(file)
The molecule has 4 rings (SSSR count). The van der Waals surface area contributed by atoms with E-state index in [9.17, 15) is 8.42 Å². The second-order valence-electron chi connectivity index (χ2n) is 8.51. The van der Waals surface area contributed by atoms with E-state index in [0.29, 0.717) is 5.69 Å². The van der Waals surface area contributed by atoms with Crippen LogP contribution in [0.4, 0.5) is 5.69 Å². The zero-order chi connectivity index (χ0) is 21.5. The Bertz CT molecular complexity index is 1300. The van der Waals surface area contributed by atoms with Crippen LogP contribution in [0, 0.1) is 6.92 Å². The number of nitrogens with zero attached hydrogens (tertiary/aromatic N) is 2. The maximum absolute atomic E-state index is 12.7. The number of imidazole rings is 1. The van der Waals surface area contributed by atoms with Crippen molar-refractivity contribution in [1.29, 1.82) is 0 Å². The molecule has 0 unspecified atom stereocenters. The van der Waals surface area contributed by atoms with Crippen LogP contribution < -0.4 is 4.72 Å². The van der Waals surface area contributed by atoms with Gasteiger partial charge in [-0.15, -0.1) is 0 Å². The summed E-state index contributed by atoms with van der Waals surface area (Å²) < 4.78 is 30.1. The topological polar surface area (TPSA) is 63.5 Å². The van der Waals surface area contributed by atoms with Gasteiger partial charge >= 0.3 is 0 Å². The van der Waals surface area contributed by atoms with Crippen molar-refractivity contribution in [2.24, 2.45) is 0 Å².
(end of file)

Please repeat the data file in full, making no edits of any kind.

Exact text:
The molecule has 4 rings (SSSR count). The van der Waals surface area contributed by atoms with E-state index in [9.17, 15) is 8.42 Å². The second-order valence-electron chi connectivity index (χ2n) is 8.51. The van der Waals surface area contributed by atoms with E-state index in [0.29, 0.717) is 5.69 Å². The van der Waals surface area contributed by atoms with Crippen LogP contribution in [0.4, 0.5) is 5.69 Å². The zero-order chi connectivity index (χ0) is 21.5. The Bertz CT molecular complexity index is 1300. The van der Waals surface area contributed by atoms with Crippen LogP contribution in [0, 0.1) is 6.92 Å². The number of nitrogens with zero attached hydrogens (tertiary/aromatic N) is 2. The maximum absolute atomic E-state index is 12.7. The number of imidazole rings is 1. The van der Waals surface area contributed by atoms with Crippen molar-refractivity contribution in [1.29, 1.82) is 0 Å². The molecule has 0 unspecified atom stereocenters. The van der Waals surface area contributed by atoms with Crippen LogP contribution < -0.4 is 4.72 Å². The van der Waals surface area contributed by atoms with Gasteiger partial charge in [-0.15, -0.1) is 0 Å². The summed E-state index contributed by atoms with van der Waals surface area (Å²) < 4.78 is 30.1. The topological polar surface area (TPSA) is 63.5 Å². The van der Waals surface area contributed by atoms with Gasteiger partial charge >= 0.3 is 0 Å². The van der Waals surface area contributed by atoms with Crippen molar-refractivity contribution in [2.24, 2.45) is 0 Å².